It’s All Clicking Into Place

I have officially made it through two weeks in the Land of the Brave!

So much has happened in the past couple of weeks. It has all very overwhelming, but that’s part of the experience!

Getting here took around 35 hours: We left Philly at 2am on August 13 and arrived at JFK around 5am. We sat in the check-in area for a couple of hours and then checked in (after a lot of stress about carry-on weight) and hung out for another few hours at the gate. I ate sushi for breakfast, mainly because I could. We boarded the flight and took off at 11:15am and then settled in for a 15-hour flight to Johannesburg, South Africa. We were in the JoBurg airport for six hours and then boarded a two-hour flight to Windhoek, where a few staff members and current volunteers greeted us. We hung out there for around two hours (a couple of people lost their baggage in transit) and then took a 2.5-hour bus ride to the town where we are having all of our training.

All of the trainees stayed together for a full week at a hostel/conference center just a stones throw from the training center. It was nice that we were eased into everything, even though sometimes I wanted to go out and start teaching and doing work right away, even though I would be absolutely clueless. We had a lot of sessions introducing us to concepts we will cover in training as well as beginning our cross-cultural training, which will mainly take place while we do our language training.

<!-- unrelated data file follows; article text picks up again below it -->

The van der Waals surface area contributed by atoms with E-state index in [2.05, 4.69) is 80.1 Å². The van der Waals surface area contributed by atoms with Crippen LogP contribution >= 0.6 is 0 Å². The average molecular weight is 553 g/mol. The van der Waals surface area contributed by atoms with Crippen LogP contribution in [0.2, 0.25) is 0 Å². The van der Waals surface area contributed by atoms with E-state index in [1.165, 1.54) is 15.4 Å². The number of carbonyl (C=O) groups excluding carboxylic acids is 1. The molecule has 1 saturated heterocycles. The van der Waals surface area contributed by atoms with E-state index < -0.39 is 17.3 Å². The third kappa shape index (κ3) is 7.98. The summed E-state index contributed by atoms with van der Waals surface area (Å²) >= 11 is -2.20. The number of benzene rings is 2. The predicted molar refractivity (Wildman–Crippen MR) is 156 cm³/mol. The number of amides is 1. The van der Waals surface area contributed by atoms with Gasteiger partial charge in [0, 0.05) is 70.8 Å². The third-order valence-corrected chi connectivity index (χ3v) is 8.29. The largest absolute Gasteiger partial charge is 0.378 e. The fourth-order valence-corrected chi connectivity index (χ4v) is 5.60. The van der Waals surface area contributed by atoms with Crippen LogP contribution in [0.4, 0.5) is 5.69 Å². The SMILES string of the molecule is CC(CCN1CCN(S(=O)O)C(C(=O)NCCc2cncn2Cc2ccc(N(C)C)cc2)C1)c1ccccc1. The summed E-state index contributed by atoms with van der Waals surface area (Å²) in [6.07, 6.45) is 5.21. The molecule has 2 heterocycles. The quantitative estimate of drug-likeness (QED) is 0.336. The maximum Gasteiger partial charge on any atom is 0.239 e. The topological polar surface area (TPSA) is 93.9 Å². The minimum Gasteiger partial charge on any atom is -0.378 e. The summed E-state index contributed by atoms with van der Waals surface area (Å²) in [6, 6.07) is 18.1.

One of our first sessions was learning how to hand wash our clothes and how to bucket bathe, since we will all be doing our own laundry and many of us won’t have access to reliable showers and/or running hot water. The Namibian staff members stepped in a few times to show us how hand washing is supposed to be (we’re supposed to make a sort of squirt noise as we rub the clothes against our wrists) since the current volunteers weren’t doing it right.

Tuesday, August 22, was a huge day for us because it was the day we received our language assignments and met our host families for the first time. I was assigned to learn Khoekhoegowab (Koi-koi-go-vab), or KKG for short. It is a very difficult language because this is the one that includes clicks!

So, tita ge khoekhoegowab ra //kha//kha sen! (I am learning KKG!) (Much cooler when it’s spoken!)

I also really like my host family. It is a mother, her two kids (son, 12, and daughter, 14) and her auntie’s son (14). Over the weekend, we also hosted their two cousins who were visiting from up north. However, next week, my host sister will move back to school, so then it’ll just be me, Mama, and two little bros.

I’ve never had any siblings, so this is an experience for me!

So much has happened so far, I didn’t even include half of it in this post. But hopefully I will have access to wifi enough that I can try to post as regularly as I can about my experience as a Peace Corps Trainee!

Gangans!!! (Thank you!)


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